- Your name: Sarup Banskota
- FAS Account: sarupbanskota
- Fedora userpage: https://fedoraproject.org/wiki/User:Sarupbanskota
- Email Address: sbanskota08 AT gmail DOT com
- Blog URL: http://thirstyforcola.wordpress.com/category/fedora
- Freenode IRC Nick: banas
Why Fedora Project?
My involvement with the Fedora Project started with GlitterGallery last summer, where I made significant contributions. I'm happy to see it progress! In the process, I have had chance to interact with many other Fedora contributors across various domains. In the spirit of giving back, I spend almost every weekend on a trip evangelizing Fedora and FOSS.
I'd like to continue improving GlitterGallery and learn new development principles in the process. Just like last time, my primary motivation to work with the Fedora project coming summer is to take GG to the next level.
Past involvement with the Fedora project/ other FOSS projects?
- I've made substantial contributions to GlitterGallery.
- I do quite a lot of non-programmatic FOSS activity - updating Fedora wiki pages, speaking about FOSS at conferences, conducting hackfests in and around college.
- Recently I presented at FOSSASIA 2014 in the Fedora track about GlitterGallery.
- I also did a workshop on getting started with FOSS techniques.
- I presented GlitterGallery at LGM 2014, Leipzig.
Past GSoC involvement
I participated in 2013 as a student with the Fedora project.
Post GSoC 2014 plans with Fedora project
Just as I've been contributing post GSoC 2013, I'll continue doing the same :-) I had proposed to some ambassadors and design team members about redesigning our Join pages, so I'm brainstorming in that direction with Mo, Ryan and Gnokii.
Why should we choose you over other applicants?
- It wouldn't be wrong to say I know the codebase really well, especially about areas where it needs work. I'm pretty certain I have outlined new ideas/bugfixes etc almost every week since last summer.
- When I started last time, I was new to almost every tool we make use of - Git, RoR, front end stuff. Now that I have picked up skills, I can break (and occasionally make) things much faster than before. Add to that the joy of a summer break when I don't have school pressure and it translates to powerful improvements to GG.
- My writing/art/speaking skills are fairly good, so I also come handy at maintaining wikis, answering questions, doing an occasional artwork and giving talks. Did I mention that through my evangelizing work at conferences, meetups and blogposts, GG's got new contributors?
- GlitterGallery is an amazing designer collaboration platform being developed by folks at the Fedora design team. The goals are to allow designers to easily share their work, gather and parse feedback in a useful way, and version their work just as developers are able to. GlitterGallery will be somewhat biased to support SVGs from Inkscape, and to work with the magicmockup rapid prototyping program. That doesn't mean it won't work with other filetypes, though!
- Until last summer, GG was mostly just an idea with a really basic implementation. Last summer I chipped in and with Emily's mentorship (and some of my work), we now have a fairly feature-loaded prototype! I'll admit there are many bugs, but they're getting squashed real quick and we should have OpenShift deployable quickstarts by June.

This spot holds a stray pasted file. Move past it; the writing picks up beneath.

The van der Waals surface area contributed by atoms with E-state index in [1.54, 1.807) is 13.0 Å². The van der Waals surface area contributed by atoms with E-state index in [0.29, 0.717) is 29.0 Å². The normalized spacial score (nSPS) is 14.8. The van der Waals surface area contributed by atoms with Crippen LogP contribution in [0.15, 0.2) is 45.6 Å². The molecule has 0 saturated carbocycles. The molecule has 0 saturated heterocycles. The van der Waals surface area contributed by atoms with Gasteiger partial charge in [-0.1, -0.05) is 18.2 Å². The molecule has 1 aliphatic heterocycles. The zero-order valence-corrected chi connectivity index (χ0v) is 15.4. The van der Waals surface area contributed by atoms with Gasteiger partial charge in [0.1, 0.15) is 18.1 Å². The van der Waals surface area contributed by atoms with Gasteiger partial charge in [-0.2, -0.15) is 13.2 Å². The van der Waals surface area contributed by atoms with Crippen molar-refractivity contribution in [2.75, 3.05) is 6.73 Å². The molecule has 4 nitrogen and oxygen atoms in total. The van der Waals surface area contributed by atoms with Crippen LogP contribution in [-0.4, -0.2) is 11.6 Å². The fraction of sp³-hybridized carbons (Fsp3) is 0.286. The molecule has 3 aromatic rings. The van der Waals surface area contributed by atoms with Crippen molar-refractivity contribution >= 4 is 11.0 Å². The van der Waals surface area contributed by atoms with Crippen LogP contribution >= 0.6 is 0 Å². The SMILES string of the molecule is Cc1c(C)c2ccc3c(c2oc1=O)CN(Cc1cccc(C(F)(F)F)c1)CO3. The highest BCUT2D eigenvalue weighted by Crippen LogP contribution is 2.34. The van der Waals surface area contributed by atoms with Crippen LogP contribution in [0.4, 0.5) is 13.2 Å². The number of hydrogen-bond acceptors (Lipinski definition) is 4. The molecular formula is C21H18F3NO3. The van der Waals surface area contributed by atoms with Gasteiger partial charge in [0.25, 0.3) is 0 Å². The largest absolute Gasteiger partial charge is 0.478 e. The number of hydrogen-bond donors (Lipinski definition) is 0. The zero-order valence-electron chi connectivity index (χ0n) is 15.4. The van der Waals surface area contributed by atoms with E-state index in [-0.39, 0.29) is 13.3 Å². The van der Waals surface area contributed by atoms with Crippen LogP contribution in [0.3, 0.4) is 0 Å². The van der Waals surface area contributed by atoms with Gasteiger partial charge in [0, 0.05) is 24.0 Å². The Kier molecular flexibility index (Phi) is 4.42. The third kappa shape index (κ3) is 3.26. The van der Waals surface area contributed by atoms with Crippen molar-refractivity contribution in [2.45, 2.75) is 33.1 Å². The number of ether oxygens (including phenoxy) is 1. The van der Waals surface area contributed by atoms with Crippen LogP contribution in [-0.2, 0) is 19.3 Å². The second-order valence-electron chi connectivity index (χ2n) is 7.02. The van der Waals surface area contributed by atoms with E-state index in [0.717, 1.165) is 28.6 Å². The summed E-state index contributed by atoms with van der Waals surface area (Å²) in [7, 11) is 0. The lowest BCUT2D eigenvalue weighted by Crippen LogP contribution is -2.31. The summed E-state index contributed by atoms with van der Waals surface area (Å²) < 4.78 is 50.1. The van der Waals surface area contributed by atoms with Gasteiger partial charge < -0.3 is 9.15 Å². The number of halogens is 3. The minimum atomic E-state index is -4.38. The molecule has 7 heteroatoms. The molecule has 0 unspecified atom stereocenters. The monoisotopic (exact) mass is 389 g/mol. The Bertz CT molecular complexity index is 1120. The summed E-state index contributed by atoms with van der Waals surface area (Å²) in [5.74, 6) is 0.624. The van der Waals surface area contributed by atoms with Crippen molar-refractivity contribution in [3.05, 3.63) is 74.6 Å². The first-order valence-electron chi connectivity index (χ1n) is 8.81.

- What's great:
- The Git integrations.
- The GitHub fork/pull model
- Overall structure, documentation, entry points
- Where it needs work:
- Some random bugs thrown everywhere (although most of them are gone now)
- Pull requests & Glitterposts
- The overall UI
- Lack of email-based notifications and other forms of communication
The need I believe GlitterGallery (and my work coming summer fulfills)
- Designers can share their work: a lot of this has been facilitated. We need a public gallery to be able to showcase work.
- Designers can access other people's work: yes, you can now fork other people's work and submit pull requests, although the PRs break at many instances and aren't robust (WIP).
- Designers can create: we have a canvas that lets you do awesome SVGs from your browser!
- Designers can explain their ideas: I'll be working on Glitterposts this summer, that aims to fulfil exactly this.
- Designers can communicate: Realtime drawings? Email notifications? Just few iterations away!
- I'm a computer science student at Amrita University in my third year. I've done relevant courses like OOP, Databases, etc
- I'm passionate about the web and have worked on some freelance projects previously.
- I'm an open source enthusiast and I'm committed to contribute to the Fedora Project.
- I have contributed to developing GlitterGallery.
- I'm familiar with the Git/GitHub workflow - well, we're talking GlitterGallery, which does better ;)
- I'm familiar with open source techniques - irc/mailing_lists/version_control.
- Make GlitterGallery's documentation so good, other similar projects are inspired. I've spent more time trying to get more contributors than on anything else. In the process, I tend to realize what hurdles newcomers face, especially smart students who haven't been exposed to the industry workflow before. I'd like to make the project accessible to developers, administrators who have to maintain it on their fork, and designers themselves (our users).
- Set up a very good workflow for how contribution to the project works, track progress in a more organized way, and the like.
- Work with new contributors to develop an extensive test suite.
- Work on the backend stuff that we've been lazy about - simple things like providing user settings, project renaming etc so we're ready to deploy.
- Give GlitterGallery a fresh, new, functional UI.
- Improve the social stuff - set up mail notifications, create an activity feed, work on a realtime drawing board.
Technical details, tools and resources
- For coding standards, the Unofficial Ruby Usage Guide: http://www.caliban.org/ruby/rubyguide.shtml
- Writing software documentation http://www.wikihow.com/Write-Software-Documentation
- Beginner's guides: http://docs.writethedocs.org/writing/beginners-guide-to-docs/
- Layouts: http://learnlayout.com/